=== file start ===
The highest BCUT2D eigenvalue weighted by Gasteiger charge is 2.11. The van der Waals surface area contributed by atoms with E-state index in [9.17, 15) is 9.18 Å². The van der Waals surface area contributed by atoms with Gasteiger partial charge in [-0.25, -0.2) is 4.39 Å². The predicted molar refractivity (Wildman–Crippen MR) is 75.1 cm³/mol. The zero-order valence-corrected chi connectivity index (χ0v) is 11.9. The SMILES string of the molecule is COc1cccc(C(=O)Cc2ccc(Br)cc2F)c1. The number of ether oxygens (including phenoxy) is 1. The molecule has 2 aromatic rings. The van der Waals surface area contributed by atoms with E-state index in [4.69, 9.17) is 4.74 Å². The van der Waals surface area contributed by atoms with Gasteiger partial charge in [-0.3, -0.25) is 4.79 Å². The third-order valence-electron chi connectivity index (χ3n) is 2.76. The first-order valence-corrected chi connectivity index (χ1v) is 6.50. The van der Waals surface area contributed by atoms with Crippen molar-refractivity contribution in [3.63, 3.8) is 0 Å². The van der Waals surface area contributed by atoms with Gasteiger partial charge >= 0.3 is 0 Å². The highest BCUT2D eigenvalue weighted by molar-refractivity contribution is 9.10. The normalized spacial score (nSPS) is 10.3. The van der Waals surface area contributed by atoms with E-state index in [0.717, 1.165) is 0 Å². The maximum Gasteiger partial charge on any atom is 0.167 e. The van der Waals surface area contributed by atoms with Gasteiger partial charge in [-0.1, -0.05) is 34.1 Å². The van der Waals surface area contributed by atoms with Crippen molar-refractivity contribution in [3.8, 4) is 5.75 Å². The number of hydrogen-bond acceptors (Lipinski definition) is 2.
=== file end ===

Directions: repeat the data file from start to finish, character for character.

The highest BCUT2D eigenvalue weighted by Gasteiger charge is 2.11. The van der Waals surface area contributed by atoms with E-state index in [9.17, 15) is 9.18 Å². The van der Waals surface area contributed by atoms with Gasteiger partial charge in [-0.25, -0.2) is 4.39 Å². The predicted molar refractivity (Wildman–Crippen MR) is 75.1 cm³/mol. The zero-order valence-corrected chi connectivity index (χ0v) is 11.9. The SMILES string of the molecule is COc1cccc(C(=O)Cc2ccc(Br)cc2F)c1. The number of ether oxygens (including phenoxy) is 1. The molecule has 2 aromatic rings. The van der Waals surface area contributed by atoms with E-state index in [4.69, 9.17) is 4.74 Å². The van der Waals surface area contributed by atoms with Gasteiger partial charge in [-0.3, -0.25) is 4.79 Å². The third-order valence-electron chi connectivity index (χ3n) is 2.76. The first-order valence-corrected chi connectivity index (χ1v) is 6.50. The van der Waals surface area contributed by atoms with Crippen molar-refractivity contribution in [3.63, 3.8) is 0 Å². The van der Waals surface area contributed by atoms with Gasteiger partial charge >= 0.3 is 0 Å². The highest BCUT2D eigenvalue weighted by molar-refractivity contribution is 9.10. The normalized spacial score (nSPS) is 10.3. The van der Waals surface area contributed by atoms with E-state index in [0.717, 1.165) is 0 Å². The maximum Gasteiger partial charge on any atom is 0.167 e. The van der Waals surface area contributed by atoms with Gasteiger partial charge in [-0.1, -0.05) is 34.1 Å². The van der Waals surface area contributed by atoms with Crippen molar-refractivity contribution in [3.8, 4) is 5.75 Å². The number of hydrogen-bond acceptors (Lipinski definition) is 2.